workflow::* labels we defined earlier. The Portfolio Managment and Certify teams use a similar structure. The benefit of standardizing on a workflow is that it allows you to easily move from one team to the next and understand what's going on, as well as create rollup issue boards that cut across many teams. In the demo, I created a stage level issue board for Plan. All of the issues belong to the same project that contains the single repository where all of the product teams contribute.
The last thing to cover is using milestones to align everyone around a shared release cadence. In the demo, I created two group milestones that all of the issues map to. This allows you to see progress at a high level as well as a breakdown of issue status by label type. We're currently working on allowing an issue to be associated to multiple milestones, enabling milestones to have types, and adding burnup charts to milestones. Once these launch, teams will have even more flexibility to create shared milestones as well as team-specific milestones.
There are a few less desirable ways to setup GitLab to help coordinate multiple product teams:
The project approach
With the project approach, you can create a project for each individual team and disable the repo. Then create a shared repo where all the merge requests go. Each product team would then have its own project-level milestones, issue boards, and issues, but could still nicely tie into the shared repository. Here's an example issue and MR demonstrating how this works. The downside of this approach is that you lose the "Create Merge Request" button that issues will have if the issue and repo are within the same project. The "Create Merge Request" button allows you to quickly bootstrap your work by spinning up a branch and WIP MR. You also lose the ability to accurately track cycle analytics out-of-the-box because it is currently based on project level data and not group level data.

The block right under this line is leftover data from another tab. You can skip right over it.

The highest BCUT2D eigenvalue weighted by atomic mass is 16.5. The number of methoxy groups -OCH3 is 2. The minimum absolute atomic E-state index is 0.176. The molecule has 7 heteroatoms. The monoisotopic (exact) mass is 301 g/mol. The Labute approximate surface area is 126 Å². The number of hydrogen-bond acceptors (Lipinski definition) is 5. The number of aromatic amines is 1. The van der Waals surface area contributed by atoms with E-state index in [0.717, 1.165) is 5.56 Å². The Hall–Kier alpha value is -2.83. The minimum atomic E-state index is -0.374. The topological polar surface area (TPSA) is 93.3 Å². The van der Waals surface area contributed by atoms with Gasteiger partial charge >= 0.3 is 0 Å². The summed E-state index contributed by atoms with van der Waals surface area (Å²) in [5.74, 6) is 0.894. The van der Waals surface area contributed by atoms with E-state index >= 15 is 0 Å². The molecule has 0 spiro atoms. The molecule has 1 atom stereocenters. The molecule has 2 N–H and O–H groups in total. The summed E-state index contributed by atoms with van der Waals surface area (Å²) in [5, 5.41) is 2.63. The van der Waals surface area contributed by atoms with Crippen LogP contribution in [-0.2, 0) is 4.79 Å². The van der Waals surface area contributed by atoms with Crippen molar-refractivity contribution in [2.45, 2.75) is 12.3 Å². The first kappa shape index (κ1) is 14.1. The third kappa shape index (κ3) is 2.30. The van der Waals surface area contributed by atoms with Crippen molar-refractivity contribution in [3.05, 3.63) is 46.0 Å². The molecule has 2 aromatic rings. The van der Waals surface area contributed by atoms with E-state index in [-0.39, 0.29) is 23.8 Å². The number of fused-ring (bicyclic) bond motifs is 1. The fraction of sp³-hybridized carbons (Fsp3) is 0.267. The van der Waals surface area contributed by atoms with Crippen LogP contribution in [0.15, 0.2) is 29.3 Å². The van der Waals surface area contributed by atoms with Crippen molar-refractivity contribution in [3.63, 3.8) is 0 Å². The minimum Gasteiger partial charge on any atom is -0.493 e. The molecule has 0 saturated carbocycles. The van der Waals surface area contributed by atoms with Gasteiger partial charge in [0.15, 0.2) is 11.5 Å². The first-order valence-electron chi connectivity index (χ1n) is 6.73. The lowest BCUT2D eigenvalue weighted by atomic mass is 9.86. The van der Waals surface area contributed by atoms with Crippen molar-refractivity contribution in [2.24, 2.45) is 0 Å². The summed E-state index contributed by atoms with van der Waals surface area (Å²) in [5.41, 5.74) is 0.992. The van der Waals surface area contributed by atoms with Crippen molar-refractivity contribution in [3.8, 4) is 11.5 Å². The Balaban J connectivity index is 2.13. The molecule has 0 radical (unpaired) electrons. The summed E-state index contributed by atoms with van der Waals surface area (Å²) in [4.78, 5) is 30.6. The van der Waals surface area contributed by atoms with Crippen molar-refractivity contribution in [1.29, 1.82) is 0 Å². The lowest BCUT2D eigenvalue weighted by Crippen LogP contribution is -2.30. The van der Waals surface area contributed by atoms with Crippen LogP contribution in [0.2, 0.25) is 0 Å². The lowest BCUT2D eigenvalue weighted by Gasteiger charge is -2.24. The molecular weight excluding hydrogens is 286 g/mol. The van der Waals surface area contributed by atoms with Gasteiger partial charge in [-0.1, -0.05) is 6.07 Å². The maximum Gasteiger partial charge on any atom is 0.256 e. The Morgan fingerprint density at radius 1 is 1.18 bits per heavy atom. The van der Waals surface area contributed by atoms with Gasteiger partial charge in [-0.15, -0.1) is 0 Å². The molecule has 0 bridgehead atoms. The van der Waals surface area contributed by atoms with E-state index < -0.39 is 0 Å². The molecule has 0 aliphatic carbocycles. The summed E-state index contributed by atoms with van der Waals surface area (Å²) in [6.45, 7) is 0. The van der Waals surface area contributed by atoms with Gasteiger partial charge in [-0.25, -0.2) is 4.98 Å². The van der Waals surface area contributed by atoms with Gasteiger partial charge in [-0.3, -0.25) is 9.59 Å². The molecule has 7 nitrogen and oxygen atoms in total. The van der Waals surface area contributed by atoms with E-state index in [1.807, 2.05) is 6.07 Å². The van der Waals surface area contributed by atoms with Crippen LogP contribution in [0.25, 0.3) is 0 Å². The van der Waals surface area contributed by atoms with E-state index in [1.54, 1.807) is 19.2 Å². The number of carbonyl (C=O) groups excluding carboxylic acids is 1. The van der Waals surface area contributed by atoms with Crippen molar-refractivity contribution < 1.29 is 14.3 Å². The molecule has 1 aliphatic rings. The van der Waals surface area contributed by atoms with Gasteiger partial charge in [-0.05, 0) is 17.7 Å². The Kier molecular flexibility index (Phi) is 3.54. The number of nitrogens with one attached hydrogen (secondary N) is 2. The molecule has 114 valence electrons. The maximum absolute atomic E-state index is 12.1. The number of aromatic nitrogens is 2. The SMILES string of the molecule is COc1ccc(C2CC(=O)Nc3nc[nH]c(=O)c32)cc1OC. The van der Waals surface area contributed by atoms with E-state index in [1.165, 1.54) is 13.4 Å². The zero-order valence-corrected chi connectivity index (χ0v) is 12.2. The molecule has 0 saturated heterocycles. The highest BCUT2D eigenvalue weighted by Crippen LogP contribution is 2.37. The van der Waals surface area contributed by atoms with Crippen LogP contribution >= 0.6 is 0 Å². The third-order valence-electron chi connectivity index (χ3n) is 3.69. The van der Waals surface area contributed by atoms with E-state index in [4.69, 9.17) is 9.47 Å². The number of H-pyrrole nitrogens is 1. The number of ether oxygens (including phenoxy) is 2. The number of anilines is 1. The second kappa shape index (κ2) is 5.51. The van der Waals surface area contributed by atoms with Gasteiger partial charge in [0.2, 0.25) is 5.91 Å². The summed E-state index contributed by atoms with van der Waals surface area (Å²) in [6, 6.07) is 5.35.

Single issue tracker project
I've seen some teams use a single issue tracker project with multiple repositories within the group. They use a similar labeling system described in GitLab's approach, but separate the concerns of code management from issue management. While this works, it has the same downsides as the project approach.
General best practices & conventions
To sum things up, there are some generally good practices to follow when setting up your organizational structure within GitLab:
- Centralize label management within the top level group. This helps avoid label duplication and keeps all teams on the same page.
- Manage issues via issue boards from the group level and keep issues within the same project as their repository to get the most benefit from GitLab's capabilities.
- Create issue boards for different activities – use milestone lists for a release planning board, use scoped workflow labels for a sprint board, etc.
- Create shared milestones within the top-level group. This allows them to cascade throughout all sub-groups and projects.
- If you use epics, a maximum of three layers of nesting is recommended to avoid confusion and unneccessary complexity.
- Use GitLab triage to create policies to help automate issue management.
If you want to talk shop or bounce around ideas, feel free to reach out via email – gweaver at gitlab dot com.